This Crazy New Law Would Let Your Boss Steal Your Money

It’s the part of the meal the mathematically challenged among us fear the most: Figuring out how much to tip the server. Even worse, you might be a bad tipper and not even know it. Figuring who should be getting tipped and the amount you’re supposed to give is bad enough. Now, here comes the U.S. government to complicate things. A proposed new law would let restaurant owners take servers’ tips by making tip pooling legal again. Here’s what you need to know about the situation.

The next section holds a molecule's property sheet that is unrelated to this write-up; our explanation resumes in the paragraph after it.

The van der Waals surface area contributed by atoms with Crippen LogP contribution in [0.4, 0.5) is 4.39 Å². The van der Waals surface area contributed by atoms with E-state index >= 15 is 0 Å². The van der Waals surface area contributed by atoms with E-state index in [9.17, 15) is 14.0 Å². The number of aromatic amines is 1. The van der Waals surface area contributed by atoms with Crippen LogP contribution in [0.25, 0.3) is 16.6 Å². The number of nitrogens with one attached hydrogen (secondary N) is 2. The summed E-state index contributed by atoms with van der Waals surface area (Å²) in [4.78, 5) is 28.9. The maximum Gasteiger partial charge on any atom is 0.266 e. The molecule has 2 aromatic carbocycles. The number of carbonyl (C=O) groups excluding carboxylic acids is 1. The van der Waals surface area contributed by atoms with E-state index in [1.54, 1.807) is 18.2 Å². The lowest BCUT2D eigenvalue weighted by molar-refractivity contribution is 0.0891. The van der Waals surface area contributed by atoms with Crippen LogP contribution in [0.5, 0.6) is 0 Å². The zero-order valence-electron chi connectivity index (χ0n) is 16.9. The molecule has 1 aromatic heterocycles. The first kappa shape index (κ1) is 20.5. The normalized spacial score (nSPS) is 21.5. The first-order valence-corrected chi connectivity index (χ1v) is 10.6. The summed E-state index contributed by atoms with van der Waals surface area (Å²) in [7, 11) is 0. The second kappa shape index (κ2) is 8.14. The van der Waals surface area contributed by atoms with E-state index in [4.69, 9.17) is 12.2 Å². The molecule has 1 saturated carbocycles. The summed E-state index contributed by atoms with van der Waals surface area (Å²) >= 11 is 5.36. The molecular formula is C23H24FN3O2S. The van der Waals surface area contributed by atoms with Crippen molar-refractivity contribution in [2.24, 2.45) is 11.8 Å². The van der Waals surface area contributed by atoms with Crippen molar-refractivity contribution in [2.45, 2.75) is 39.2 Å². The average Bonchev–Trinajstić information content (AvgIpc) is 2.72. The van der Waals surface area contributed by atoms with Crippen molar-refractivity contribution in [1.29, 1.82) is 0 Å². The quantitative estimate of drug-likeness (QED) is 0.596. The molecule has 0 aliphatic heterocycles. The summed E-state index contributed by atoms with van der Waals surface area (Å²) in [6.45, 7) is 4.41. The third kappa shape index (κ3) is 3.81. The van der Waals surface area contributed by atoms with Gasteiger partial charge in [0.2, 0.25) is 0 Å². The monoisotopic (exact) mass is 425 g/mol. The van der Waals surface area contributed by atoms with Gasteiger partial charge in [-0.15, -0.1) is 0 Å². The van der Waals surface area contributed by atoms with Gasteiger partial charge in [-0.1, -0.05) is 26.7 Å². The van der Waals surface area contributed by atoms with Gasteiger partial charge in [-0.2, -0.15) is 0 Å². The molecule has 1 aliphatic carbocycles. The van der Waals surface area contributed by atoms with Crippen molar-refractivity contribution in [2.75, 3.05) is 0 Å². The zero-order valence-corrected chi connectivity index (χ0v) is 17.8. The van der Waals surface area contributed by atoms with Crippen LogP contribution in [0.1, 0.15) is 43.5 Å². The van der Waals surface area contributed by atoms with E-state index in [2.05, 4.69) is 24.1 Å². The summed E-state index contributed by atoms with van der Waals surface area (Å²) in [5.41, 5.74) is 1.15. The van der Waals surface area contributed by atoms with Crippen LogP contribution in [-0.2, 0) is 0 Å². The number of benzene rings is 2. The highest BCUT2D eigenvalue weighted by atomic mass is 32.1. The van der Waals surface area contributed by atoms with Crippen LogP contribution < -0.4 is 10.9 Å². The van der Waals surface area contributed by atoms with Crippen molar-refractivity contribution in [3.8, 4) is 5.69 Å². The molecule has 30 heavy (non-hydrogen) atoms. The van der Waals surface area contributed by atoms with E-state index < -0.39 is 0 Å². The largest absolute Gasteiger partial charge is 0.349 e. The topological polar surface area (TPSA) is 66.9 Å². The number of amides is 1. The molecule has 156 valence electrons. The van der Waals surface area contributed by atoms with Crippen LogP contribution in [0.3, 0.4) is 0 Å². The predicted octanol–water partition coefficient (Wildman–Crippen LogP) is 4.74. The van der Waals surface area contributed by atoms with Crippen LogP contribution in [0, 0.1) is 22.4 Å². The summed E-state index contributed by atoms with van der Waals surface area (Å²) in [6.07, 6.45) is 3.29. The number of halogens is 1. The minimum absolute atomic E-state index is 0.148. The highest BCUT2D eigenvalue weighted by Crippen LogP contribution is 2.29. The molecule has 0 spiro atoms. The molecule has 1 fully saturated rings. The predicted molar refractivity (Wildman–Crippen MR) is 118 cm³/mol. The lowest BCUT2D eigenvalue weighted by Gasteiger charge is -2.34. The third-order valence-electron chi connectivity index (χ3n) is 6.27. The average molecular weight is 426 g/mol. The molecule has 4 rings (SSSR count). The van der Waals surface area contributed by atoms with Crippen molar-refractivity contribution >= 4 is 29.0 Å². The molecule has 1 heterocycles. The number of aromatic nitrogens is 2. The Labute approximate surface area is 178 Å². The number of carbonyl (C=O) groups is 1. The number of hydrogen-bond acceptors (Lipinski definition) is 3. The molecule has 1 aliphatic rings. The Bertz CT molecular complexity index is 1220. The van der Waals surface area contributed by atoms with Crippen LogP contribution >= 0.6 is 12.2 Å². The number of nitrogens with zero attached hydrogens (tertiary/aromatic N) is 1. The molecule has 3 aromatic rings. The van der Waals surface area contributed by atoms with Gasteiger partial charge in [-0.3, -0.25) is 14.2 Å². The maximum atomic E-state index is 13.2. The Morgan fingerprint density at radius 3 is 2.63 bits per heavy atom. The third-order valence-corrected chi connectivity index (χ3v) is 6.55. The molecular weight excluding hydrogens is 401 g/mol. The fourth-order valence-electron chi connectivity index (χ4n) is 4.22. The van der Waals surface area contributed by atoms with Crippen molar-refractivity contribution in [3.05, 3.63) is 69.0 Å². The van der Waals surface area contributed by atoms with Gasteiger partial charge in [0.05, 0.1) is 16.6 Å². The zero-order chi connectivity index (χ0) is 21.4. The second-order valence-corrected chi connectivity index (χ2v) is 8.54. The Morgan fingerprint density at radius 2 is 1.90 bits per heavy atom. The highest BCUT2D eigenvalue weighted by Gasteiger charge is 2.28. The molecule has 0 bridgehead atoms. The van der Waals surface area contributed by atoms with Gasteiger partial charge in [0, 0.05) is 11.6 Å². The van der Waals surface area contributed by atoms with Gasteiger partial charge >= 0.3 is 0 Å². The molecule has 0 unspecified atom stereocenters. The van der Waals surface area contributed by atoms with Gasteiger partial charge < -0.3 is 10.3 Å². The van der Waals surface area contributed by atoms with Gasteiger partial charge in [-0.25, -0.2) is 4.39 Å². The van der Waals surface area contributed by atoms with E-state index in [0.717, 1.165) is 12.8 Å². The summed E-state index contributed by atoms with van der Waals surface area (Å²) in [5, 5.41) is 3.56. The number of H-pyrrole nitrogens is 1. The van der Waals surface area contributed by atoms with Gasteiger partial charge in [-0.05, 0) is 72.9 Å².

What the new law is proposing

Man leaving tip on table at cafe

Pooling tips may be the new norm. | Jupiterimages/iStock/Getty Images

  • Tip pooling is back in play.

Tip pooling is exactly what it sounds like. Tipped employees pool all their tip money together, tally it up later, and split it evenly. A 2011 law restricted tip pooling. The gist of that law, writes Glenn Grindlinger for Fox Rothschild, is this: “Whether a tip is to be given, and its amount, are matters determined solely by the customer, who has the right to determine who shall be the recipient. … Tips are the property of the employee.” The new law proposes putting tip pooling back in play.

Next: Servers rely on tips like you wouldn’t believe.

A bit of background

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Their income relies on how generous the patrons are feeling that day. | Jupiterimages/iStock/Getty Images

  • There’s a reason why tip pooling isn’t loved by servers.